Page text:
The gain for the probe was supposed to be 1:10, so the output from the probe should have had an amplitude of 1V / 10 = 100mV, but I didn’t have any 1.1kΩ resistors for the gain of the second stage and ended up using 1.2kΩ resistors instead. The attenuation ended up being 220/1200/2 or 1:11 and the amplitude about 90mV.

At 100MHz the bandwidth limits of the active probe starts showing a bit. It’s possible to see the rough shape of the source signal in the output from the probe but most of the details have been lost. Also note that there is a constant delay of about 2.3ns, the time it takes for the signal to pass through the OP-amps.

100MHz signal probed by active probe

This was actually pretty close to what was predicted by the simulation. Note that in the simulation the input signal is +/-1V = 2V peak-to-peak and the source signal above is 1V peak-to-peak so all amplitudes in the simulation are twice as large.

Transient simulation of a 100MHz signal

At 200MHz all that was left was a triangle wave and the amplitude out from the probe was markedly lower. This is to be expected as the gain of the probe decreases at higher frequencies.

200MHz signal probed by active probe

At 400MHz the amplitude was less than half of the source signal. By the way, don’t trust the Rise/Fall measurements the the bottom of the screen, they are quite noisy and jumped around a lot.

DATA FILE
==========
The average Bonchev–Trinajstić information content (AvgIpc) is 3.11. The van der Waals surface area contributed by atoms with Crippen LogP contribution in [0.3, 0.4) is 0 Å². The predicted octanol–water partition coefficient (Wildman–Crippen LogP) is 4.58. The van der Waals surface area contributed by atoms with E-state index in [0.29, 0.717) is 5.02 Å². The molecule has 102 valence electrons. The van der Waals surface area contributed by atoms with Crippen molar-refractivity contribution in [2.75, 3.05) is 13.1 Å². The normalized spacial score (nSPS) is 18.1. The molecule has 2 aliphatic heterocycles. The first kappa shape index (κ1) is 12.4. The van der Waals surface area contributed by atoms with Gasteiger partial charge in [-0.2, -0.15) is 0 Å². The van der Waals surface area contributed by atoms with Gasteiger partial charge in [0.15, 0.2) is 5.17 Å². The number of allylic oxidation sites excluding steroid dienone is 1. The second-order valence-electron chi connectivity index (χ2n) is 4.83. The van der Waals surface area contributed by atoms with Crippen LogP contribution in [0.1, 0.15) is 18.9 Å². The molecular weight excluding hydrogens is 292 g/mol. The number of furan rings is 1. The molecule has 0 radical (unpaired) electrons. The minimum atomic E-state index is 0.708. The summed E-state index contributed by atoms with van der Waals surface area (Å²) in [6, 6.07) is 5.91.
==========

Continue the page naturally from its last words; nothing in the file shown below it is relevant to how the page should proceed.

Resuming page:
400MHz signal probed by active probe

Unfortunately the Si5338 clock generator was unable to output a 500MHz signal so I couldn’t make any direct comparison to the simulation at 500MHz. Instead I cranked the clock generator up to 700MHz, which is almost as high as it can go. The amplitude has halved again.

700MHz signal probed by active probe

To get an idea of how much the active probe loaded the source signal at 700MHz I made two measurements and overlaid them on each other. The gray trace is the signal without the probe and the white trace is with the probe. The probe does load the source signal a little bit, it’s possible to tell that the rise time and peak amplitude is slightly slower. It’s actually pretty good though, it’s within 10% and would probably not make any difference and allow most circuits to keep working even when probed.

700MHz loading by active probe

The bandwidth of a device is usually defined as the frequency at which the gain has dropped by 3dB compared to baseline. Decibel (dB) is a logarithmic unit and -3dB corresponds almost exactly to half the amplitude. For my active prove this happened somewhere between 200MHz and 400MHz and probably closer to 200MHz than to 400MHz.

Update: The previous paragraph is wrong. -3dB corresponds to a halving of power, but since the power is proportional to the square of the voltage, -3dB when talking about voltage is the square root of 0.5 or about 70.7%. This occurs somewhere between 100MHz and 200MHz.

This is far from the 1 GHz bandwidth I would have liked but the probe is definitely very useful anyway. At 500MHz the absolute amplitude is off, but that doesn’t matter that much, I’m usually more interested in seeing the frequency and if there is any jitter on the signal.

At this point I was rather happy. I’m a programmer, not hardware engineer and don’t quite know what I am doing when designing analog hardware. I was slightly surprised that the probe worked at all and was very surprised that it was so stable and useful all the way up to 700MHz.

Good enough for an evening playing around with a soldering iron and then doing measurements with a scope. It was time to call it a night.

Update: This article series is continued in part 3